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Everytown, Texas Moms Demand Action, Students Demand Action Respond to Domestic Violence Shooting in San Antonio

April 27, 2020

The Texas chapter of Moms Demand Action, a part of Everytown, released the following statement in response to reports of a domestic violence-involved shooting in San Antonio. Police believe that a woman shot and killed her two children and her mother; reports indicate that the shooter is also dead. 

“Our thoughts are with the families and communities torn apart by this tragedy,” said Linda Magid, a volunteer with Moms Demand Action in San Antonio. “There’s a lot we don’t know yet, but we know this – easy access to guns makes domestic violence situations deadlier. It’s time for our lawmakers to take action to protect families with common-sense gun safety laws.”

“How many tragic reminders do we need of the deadly connection between domestic violence and gun violence before our lawmakers do something about it?” said Devyn Moore, a volunteer with San Antonio Young Women’s Leadership Students Demand Action. “Our hearts go out to everyone affected by this shooting – and we’re committed to fighting day-in, day-out for the safer future we all deserve.”

The shooting came as domestic violence organizations in Texas have seen increases in reports of domestic violence; The San Antonio Police Department, for example, reported an 18% increase in domestic violence calls this March 2020 compared with the same month in 2019.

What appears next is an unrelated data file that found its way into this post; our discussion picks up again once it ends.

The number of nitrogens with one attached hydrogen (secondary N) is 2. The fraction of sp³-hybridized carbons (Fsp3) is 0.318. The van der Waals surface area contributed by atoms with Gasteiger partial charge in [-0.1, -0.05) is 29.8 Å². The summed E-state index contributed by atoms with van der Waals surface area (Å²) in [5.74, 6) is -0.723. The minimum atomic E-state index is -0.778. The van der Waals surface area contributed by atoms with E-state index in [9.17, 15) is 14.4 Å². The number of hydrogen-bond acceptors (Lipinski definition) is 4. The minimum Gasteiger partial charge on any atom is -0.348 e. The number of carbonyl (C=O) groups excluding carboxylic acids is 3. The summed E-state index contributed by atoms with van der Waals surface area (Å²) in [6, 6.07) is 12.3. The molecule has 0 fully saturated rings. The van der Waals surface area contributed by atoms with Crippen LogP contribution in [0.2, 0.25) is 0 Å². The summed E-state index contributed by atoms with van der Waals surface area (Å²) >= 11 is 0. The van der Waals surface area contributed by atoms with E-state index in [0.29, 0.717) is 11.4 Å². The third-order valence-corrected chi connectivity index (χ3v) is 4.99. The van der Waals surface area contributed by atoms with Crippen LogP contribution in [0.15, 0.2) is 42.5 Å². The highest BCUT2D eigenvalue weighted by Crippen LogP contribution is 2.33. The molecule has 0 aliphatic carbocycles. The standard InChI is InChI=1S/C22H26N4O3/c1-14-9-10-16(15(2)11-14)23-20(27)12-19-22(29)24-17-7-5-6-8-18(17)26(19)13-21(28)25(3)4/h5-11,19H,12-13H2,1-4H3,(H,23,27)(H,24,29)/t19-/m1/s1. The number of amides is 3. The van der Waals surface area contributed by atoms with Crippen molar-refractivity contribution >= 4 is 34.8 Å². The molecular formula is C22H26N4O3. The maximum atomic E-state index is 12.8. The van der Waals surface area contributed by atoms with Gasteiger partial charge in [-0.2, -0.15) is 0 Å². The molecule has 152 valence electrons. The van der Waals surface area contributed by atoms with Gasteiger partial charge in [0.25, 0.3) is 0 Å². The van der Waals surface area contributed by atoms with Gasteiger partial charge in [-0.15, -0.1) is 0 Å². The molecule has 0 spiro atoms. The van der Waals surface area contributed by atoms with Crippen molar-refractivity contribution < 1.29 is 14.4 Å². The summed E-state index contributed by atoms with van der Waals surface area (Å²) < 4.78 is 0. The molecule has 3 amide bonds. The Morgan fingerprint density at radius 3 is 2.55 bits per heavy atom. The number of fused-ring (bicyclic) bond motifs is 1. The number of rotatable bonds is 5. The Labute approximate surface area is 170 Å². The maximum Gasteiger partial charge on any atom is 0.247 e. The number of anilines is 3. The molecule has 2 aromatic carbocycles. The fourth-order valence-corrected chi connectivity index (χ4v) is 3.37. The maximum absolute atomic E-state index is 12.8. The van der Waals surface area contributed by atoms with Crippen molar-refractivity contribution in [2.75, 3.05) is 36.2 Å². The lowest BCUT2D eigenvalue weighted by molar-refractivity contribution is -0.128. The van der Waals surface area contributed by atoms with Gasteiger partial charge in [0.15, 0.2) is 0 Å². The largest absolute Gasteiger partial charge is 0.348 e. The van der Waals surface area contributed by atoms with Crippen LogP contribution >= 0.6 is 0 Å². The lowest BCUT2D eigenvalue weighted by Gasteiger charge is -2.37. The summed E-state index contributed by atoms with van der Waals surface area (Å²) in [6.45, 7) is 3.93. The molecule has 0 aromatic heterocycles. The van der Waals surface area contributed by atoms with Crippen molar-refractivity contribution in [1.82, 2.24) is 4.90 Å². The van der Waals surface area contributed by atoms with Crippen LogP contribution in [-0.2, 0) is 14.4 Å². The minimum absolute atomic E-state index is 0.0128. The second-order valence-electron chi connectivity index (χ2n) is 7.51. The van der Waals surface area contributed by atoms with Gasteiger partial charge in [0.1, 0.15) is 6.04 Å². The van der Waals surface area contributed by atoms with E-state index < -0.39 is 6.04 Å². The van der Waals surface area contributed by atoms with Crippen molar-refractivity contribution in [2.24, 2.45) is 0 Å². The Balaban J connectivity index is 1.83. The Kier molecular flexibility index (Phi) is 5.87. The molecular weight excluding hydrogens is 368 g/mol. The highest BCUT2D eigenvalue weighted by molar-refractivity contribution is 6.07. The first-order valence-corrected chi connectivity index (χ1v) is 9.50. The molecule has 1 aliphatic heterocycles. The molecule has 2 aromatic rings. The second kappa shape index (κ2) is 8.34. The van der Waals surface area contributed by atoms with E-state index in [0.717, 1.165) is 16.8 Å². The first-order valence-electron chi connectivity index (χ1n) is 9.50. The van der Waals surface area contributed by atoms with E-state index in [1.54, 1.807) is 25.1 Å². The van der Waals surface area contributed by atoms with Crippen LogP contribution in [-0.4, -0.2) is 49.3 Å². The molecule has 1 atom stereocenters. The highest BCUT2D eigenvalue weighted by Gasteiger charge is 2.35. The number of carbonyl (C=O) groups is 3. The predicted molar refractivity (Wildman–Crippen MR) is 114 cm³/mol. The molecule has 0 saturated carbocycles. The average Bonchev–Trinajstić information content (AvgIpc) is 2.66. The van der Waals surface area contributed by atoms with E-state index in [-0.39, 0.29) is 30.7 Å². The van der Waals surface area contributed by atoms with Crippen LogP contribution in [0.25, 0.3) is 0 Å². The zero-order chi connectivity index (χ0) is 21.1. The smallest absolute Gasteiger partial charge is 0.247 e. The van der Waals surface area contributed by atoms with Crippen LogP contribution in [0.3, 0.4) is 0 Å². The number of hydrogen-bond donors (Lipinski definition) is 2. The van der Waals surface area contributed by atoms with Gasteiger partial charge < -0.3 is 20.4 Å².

This spike in domestic violence coincides with an historic increase in gun sales. In Texas, nearly 275,000 background checks were completed this March, a nearly 95 percent increase from last March. A risk with the historic number of background checks is that law enforcement will not have enough time to complete each background check and a firearm will be transferred to someone who is later found to be prohibited, such as a domestic abuser.

Intimate partner violence and gun violence in the U.S. are inextricably linked. When a domestic abuser has access to a gun, they are five times more likely to kill their female victim. From 2014 to 2018, more than 400 women were fatally shot by an intimate partner in Texas. And 95% of law enforcement officers killed responding to domestic disturbance calls between 1996 and 2010 were killed with a firearm. 

Meanwhile, year after year, Texas lawmakers have failed to pass common-sense gun safety laws, making it easier for guns to end up in the hands of people who shouldn’t have them – including domestic abusers. Volunteers with the Texas chapter of Moms Demand Action have urged Texas legislators to close the boyfriend loophole and disarm domestic abusers

More information on the link between guns and domestic violence is available here. More information on gun violence in Texas is available here.

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